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Dr. Ian Malcolm Godfrey

History Presenter & Guide

Dr. Ian Godfrey is an organic chemist who worked initially as a teacher and lecturer (1979-1987) before joining the Department of Materials Conservation in the Western Australian Museum. 

As Senior Curator and eventually Head of that department, the main focus of Dr Godfrey’s research work was directed towards the analysis and treatment of organic archaeological objects (timber, leather, rope, bone and ivory) excavated from historic shipwrecks.
In addition to diving on many Australian shipwrecks and working with excavated artefacts from these sites, he has also worked with colleagues in Sri Lanka, the United States, Spain and on the iconic Vasa shipwreck in Sweden. This work on shipwreck artefacts, somewhat surprisingly, led to Ian’s involvement in the Antarctic when he became a partner in a project examining the use of the dry Antarctic environment to naturally freeze-dry waterlogged archaeological wood at Davis Station.
This project (1990-93) led to a further project where the freeze-drying technology used at Davis Station was adapted to remove snow and ice from the interior of a small building at the historic Wilkes Station (1994-2003). Subsequently Ian became involved in the conservation of the historic Mawson’s Huts buildings at Cape Denison (2001-2016).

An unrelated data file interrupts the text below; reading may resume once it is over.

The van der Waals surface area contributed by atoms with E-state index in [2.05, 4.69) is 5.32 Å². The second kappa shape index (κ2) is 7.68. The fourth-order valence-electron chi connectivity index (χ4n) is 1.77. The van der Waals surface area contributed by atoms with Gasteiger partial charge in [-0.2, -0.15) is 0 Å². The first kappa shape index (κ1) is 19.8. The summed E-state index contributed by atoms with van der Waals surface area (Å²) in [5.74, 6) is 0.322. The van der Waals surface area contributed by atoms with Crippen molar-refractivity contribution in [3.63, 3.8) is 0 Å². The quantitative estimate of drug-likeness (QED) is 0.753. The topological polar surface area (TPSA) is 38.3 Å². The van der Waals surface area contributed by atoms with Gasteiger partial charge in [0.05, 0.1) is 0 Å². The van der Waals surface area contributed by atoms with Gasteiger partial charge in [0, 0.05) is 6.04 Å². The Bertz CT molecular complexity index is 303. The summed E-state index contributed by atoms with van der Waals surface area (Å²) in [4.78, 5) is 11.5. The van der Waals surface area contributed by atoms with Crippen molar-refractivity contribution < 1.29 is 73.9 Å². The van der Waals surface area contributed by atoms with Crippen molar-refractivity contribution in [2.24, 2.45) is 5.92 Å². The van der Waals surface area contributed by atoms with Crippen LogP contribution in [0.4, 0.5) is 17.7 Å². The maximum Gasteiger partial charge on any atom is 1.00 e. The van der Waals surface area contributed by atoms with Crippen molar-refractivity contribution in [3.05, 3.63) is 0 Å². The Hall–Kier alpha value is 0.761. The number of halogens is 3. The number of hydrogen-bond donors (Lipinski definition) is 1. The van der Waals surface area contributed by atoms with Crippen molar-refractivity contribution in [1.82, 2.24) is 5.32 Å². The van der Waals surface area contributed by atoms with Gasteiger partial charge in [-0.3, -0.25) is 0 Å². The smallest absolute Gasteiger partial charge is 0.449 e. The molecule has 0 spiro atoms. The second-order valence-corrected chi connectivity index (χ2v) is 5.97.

Ian has worked in the Antarctic on 14 occasions, including 7 trips to Cape Denison of which he was the Expedition Leader on 4 occasions. Ian is the lead conservator for the Mawson’s Huts Foundation.

What is your most memorable Antarctic experience?

“It is hard to separate the many wonderful experiences that I have had in the Antarctic. Those that really stick in my mind however were my involvement in the re-roofing of the Main Hut at Cape Denison when the building itself was buried to the apex (2006), a 75 km trip over the sea ice by Argo vehicles to get to Mawson’s Huts in 2013, being beset while on board the Akademik Shokalskiy and having to be rescued by Chinese helicopter and the Aurora Australis crew (2013) and finally being part of the team that removed almost all of the snow and ice from the interior of the Main Hut at Cape Denison (2015/16) revealing the floors and wall for the first time in decades.”